Q:        What did Larry do?

A:         He over-reacted as usual. He told her to go fuck herself and he walked away. The host of the party wasn’t too happy with us. I wasn’t too happy with Larry that night. But people did get weird and it was weird. And now ... shit, Larry’s dead. That’s worse.

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Chapter 8 - April 2, 2003 - Episode 4

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Interview with Louise Lazard Continued


Q:        Can you think of any reason why anyone would want to kill Larry?

A:         Everyone who knew Larry wanted to kill him at one time or another, even me. He had that effect on people. I suppose if I had a lawyer here he would tell me not to say that, but it’s the truth. Larry really offended people sometimes, especially after he got out of prison. That’s what people said about him, that he took no prisoners.

            But I can’t think of anyone we know who would really do it. And I’ve been thinking about that; I’ve been thinking about it a lot, because I know he was murdered and everyone is trying to call it suicide. Larry wouldn’t kill himself. It wasn’t an accident either, so somebody had to have shot him.

Q:        Who do you think of specifically when you think of people who might have killed him?

A:         I think it had to be someone he knew, because I hear there’s no sign of a struggle. Also it had to be someone who knew the gun was in his office and who had some way to get to it. So there are all the people in the office. I can’t really believe any of them would have done it, but they could have. And Larry was getting along even worse than usual with the people in the office.

Q:        Had he told you about any particular or unusual friction with anybody?

A:         Yes and no. I already told you that he was getting along worse and worse with Dom and even Donna. But those relationships had been going down hill for a while. He hadn’t told me anything specific.

Q:        When was the last time you saw Larry?

A:         A week ago Sunday morning, after the night we spent together in the Soho Grand.

Q:        Did you talk to him after that?

A:         Sure. Even separated we talked on the phone almost every day. And we emailed each other.

Q:        When was the last time you talked?

A:         Two days ago. The night he was killed. He said he was in the office and that he had a late meeting.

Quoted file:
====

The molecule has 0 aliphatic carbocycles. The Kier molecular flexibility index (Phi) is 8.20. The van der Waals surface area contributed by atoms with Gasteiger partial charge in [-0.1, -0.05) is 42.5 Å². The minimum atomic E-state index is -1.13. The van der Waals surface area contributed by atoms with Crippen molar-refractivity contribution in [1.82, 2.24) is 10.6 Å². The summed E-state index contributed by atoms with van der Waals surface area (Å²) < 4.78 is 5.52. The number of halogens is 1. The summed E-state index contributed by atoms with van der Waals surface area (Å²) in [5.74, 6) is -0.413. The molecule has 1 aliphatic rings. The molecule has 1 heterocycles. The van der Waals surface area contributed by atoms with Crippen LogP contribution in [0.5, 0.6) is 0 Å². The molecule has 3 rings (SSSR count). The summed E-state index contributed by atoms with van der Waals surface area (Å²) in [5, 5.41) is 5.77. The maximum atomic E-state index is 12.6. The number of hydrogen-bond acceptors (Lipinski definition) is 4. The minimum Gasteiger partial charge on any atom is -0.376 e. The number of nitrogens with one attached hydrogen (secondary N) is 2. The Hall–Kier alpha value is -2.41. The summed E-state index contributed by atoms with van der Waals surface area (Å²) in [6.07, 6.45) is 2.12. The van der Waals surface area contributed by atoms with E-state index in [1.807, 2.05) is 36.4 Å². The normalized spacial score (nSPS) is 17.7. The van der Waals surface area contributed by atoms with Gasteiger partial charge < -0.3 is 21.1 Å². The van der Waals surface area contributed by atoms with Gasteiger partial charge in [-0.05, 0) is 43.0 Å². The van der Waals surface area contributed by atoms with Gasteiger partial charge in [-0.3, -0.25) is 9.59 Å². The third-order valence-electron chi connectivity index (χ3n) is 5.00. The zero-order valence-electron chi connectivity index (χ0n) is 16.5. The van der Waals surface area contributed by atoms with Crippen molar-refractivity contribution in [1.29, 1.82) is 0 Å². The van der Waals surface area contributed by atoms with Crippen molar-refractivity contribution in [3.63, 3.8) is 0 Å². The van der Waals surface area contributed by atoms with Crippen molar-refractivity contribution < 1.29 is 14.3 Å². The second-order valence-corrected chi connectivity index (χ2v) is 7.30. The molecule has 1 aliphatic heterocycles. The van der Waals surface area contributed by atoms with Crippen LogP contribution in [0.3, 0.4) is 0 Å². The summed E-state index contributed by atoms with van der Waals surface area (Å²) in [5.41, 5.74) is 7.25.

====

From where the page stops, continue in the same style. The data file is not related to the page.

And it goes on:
Q:        Did he say who the meeting was with? Did you ask?

A:         No and no. He didn’t tell and I didn’t ask. To tell the truth, he sounded like he was lying and I couldn’t stand listening to that. I thought he might have been planning to go out.

Q:        Would it be unusual for him to have a late meeting at the office?

A:         No. The technical people, the programmers, they like to work at night. So sometimes Larry would meet with them late, sort of to show that he was one of them. They respected him because he was a programmer once, not just a business man. And because of “Gotcha”, too.

Q:        Who else did he meet with at night? Assuming he did have a meeting planned, who do you think it might have been with?

A:         He might have met at night with almost anybody in the company. All of them prided themselves on keeping long hours, but the programmers more than others. Sometimes the charities we’re involved with meet at night. That’s usually not in the office, of course, except if they need a place to meet. I think he would have told me if that’s what it was, though. I wish I’d asked.

Q:        Did he say anything on that phone call that would make you think he was depressed?

A:         No. And I told you: he didn’t kill himself.

Q:        Did he say anything that would lead you to think he was apprehensive about the meeting?

A:         No. I’ve thought about that so much I was afraid I’d start remembering things that weren’t there. But he didn’t sound especially apprehensive.

Q:        What did you talk about on that call besides his meeting?

A:         We talked about Dom. He said that Dom had quit and that this time he wasn’t going to talk him out of quitting.

Q:        Had Dom quit before?

A:         That’s what it sounded like, but I’d never heard that he’d quit before. So I asked Larry about that. He just said that Dom was a baby; that he never grew up; that he was a prima donna; he wasn’t going to kow-tow to him or beg him to stay. He was ranting.

Q:        Do you think Dom could have killed Larry?

A:         Well, I thought about it, of course. It’s certainly a surprising coincidence that Dom quits and Larry is murdered. I can’t see Dom pointing a gun at anybody; it’s not his style. And I like Dom. But still, I thought, he had access and he had motive, I guess. But he didn’t do it. He had an ironclad alibi.

Q:        How do you know that?

A:         I talked to Dom the night of the murder. I called him on his cell phone. He was at West 10th Squared. We used to go there with him when we were all friends. I know the bartender Kelly O’Kelly so I called her. She told me Dom was there all night.